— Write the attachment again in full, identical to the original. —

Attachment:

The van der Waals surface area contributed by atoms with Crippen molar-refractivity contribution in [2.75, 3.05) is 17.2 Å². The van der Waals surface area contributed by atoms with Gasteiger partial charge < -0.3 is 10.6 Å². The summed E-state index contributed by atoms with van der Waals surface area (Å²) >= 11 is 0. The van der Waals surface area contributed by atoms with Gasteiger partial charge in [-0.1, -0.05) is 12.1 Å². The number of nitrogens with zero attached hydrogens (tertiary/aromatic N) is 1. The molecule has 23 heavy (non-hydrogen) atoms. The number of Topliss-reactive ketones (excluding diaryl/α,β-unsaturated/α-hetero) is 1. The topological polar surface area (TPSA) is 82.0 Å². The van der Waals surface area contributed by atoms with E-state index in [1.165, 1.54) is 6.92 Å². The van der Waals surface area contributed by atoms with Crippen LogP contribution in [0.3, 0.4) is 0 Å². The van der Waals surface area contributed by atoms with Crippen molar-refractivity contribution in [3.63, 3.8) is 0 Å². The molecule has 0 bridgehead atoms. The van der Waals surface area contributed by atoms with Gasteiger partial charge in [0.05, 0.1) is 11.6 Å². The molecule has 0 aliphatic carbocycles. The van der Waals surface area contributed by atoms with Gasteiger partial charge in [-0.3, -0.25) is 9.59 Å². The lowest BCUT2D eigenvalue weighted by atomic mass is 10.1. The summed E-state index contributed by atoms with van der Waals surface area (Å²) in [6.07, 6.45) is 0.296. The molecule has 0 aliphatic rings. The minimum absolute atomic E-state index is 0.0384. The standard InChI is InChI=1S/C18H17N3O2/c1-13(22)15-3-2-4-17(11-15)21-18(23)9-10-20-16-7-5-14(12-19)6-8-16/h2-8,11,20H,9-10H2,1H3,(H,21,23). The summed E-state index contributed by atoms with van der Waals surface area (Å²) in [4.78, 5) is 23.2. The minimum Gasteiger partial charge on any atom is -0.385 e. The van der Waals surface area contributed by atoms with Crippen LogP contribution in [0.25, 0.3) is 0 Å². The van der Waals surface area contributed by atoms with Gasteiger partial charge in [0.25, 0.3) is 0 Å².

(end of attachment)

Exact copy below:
The van der Waals surface area contributed by atoms with Crippen molar-refractivity contribution in [2.75, 3.05) is 17.2 Å². The van der Waals surface area contributed by atoms with Gasteiger partial charge < -0.3 is 10.6 Å². The summed E-state index contributed by atoms with van der Waals surface area (Å²) >= 11 is 0. The van der Waals surface area contributed by atoms with Gasteiger partial charge in [-0.1, -0.05) is 12.1 Å². The number of nitrogens with zero attached hydrogens (tertiary/aromatic N) is 1. The molecule has 23 heavy (non-hydrogen) atoms. The number of Topliss-reactive ketones (excluding diaryl/α,β-unsaturated/α-hetero) is 1. The topological polar surface area (TPSA) is 82.0 Å². The van der Waals surface area contributed by atoms with E-state index in [1.165, 1.54) is 6.92 Å². The van der Waals surface area contributed by atoms with Crippen LogP contribution in [0.3, 0.4) is 0 Å². The van der Waals surface area contributed by atoms with Crippen molar-refractivity contribution in [3.63, 3.8) is 0 Å². The molecule has 0 bridgehead atoms. The van der Waals surface area contributed by atoms with Gasteiger partial charge in [0.05, 0.1) is 11.6 Å². The molecule has 0 aliphatic carbocycles. The van der Waals surface area contributed by atoms with Gasteiger partial charge in [-0.3, -0.25) is 9.59 Å². The lowest BCUT2D eigenvalue weighted by atomic mass is 10.1. The summed E-state index contributed by atoms with van der Waals surface area (Å²) in [6.07, 6.45) is 0.296. The molecule has 0 aliphatic rings. The minimum absolute atomic E-state index is 0.0384. The standard InChI is InChI=1S/C18H17N3O2/c1-13(22)15-3-2-4-17(11-15)21-18(23)9-10-20-16-7-5-14(12-19)6-8-16/h2-8,11,20H,9-10H2,1H3,(H,21,23). The summed E-state index contributed by atoms with van der Waals surface area (Å²) in [4.78, 5) is 23.2. The minimum Gasteiger partial charge on any atom is -0.385 e. The van der Waals surface area contributed by atoms with Crippen LogP contribution in [0.25, 0.3) is 0 Å². The van der Waals surface area contributed by atoms with Gasteiger partial charge in [0.25, 0.3) is 0 Å².